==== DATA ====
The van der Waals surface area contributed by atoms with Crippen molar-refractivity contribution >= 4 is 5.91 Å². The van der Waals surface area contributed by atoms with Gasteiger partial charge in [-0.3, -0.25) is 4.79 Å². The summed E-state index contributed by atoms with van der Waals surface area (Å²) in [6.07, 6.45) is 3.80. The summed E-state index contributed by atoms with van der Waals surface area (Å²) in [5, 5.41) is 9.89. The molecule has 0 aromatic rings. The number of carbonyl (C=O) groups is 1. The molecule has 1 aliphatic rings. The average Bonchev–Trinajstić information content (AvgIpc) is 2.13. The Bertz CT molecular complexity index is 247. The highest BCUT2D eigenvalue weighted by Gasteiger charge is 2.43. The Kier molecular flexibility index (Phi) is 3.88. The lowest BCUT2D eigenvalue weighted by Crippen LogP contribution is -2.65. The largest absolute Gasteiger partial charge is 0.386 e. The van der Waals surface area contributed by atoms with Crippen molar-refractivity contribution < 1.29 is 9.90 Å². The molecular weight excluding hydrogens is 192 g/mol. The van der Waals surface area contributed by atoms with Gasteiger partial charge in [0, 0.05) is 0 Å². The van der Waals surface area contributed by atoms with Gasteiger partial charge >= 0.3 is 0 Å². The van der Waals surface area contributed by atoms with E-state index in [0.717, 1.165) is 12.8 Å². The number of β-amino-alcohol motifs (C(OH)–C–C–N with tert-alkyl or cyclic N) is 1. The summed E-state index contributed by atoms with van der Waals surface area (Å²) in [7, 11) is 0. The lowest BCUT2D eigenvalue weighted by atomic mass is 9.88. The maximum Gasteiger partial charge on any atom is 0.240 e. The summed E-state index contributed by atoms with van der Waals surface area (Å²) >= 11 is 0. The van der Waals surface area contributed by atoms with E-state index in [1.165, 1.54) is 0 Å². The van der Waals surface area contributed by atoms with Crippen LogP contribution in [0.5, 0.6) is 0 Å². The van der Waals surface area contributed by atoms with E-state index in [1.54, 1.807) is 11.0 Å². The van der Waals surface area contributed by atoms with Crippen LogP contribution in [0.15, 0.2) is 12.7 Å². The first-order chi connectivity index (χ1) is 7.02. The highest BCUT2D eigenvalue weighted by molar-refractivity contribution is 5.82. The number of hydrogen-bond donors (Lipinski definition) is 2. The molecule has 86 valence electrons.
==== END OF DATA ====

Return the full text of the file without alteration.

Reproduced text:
The van der Waals surface area contributed by atoms with Crippen molar-refractivity contribution >= 4 is 5.91 Å². The van der Waals surface area contributed by atoms with Gasteiger partial charge in [-0.3, -0.25) is 4.79 Å². The summed E-state index contributed by atoms with van der Waals surface area (Å²) in [6.07, 6.45) is 3.80. The summed E-state index contributed by atoms with van der Waals surface area (Å²) in [5, 5.41) is 9.89. The molecule has 0 aromatic rings. The number of carbonyl (C=O) groups is 1. The molecule has 1 aliphatic rings. The average Bonchev–Trinajstić information content (AvgIpc) is 2.13. The Bertz CT molecular complexity index is 247. The highest BCUT2D eigenvalue weighted by Gasteiger charge is 2.43. The Kier molecular flexibility index (Phi) is 3.88. The lowest BCUT2D eigenvalue weighted by Crippen LogP contribution is -2.65. The largest absolute Gasteiger partial charge is 0.386 e. The van der Waals surface area contributed by atoms with Crippen molar-refractivity contribution < 1.29 is 9.90 Å². The molecular weight excluding hydrogens is 192 g/mol. The van der Waals surface area contributed by atoms with Gasteiger partial charge in [0, 0.05) is 0 Å². The van der Waals surface area contributed by atoms with Gasteiger partial charge >= 0.3 is 0 Å². The van der Waals surface area contributed by atoms with E-state index in [0.717, 1.165) is 12.8 Å². The number of β-amino-alcohol motifs (C(OH)–C–C–N with tert-alkyl or cyclic N) is 1. The summed E-state index contributed by atoms with van der Waals surface area (Å²) in [7, 11) is 0. The lowest BCUT2D eigenvalue weighted by atomic mass is 9.88. The maximum Gasteiger partial charge on any atom is 0.240 e. The summed E-state index contributed by atoms with van der Waals surface area (Å²) >= 11 is 0. The van der Waals surface area contributed by atoms with E-state index in [1.165, 1.54) is 0 Å². The van der Waals surface area contributed by atoms with Crippen LogP contribution in [0.5, 0.6) is 0 Å². The van der Waals surface area contributed by atoms with E-state index in [1.54, 1.807) is 11.0 Å². The van der Waals surface area contributed by atoms with Crippen LogP contribution in [0.15, 0.2) is 12.7 Å². The first-order chi connectivity index (χ1) is 7.02. The highest BCUT2D eigenvalue weighted by molar-refractivity contribution is 5.82. The number of hydrogen-bond donors (Lipinski definition) is 2. The molecule has 86 valence electrons.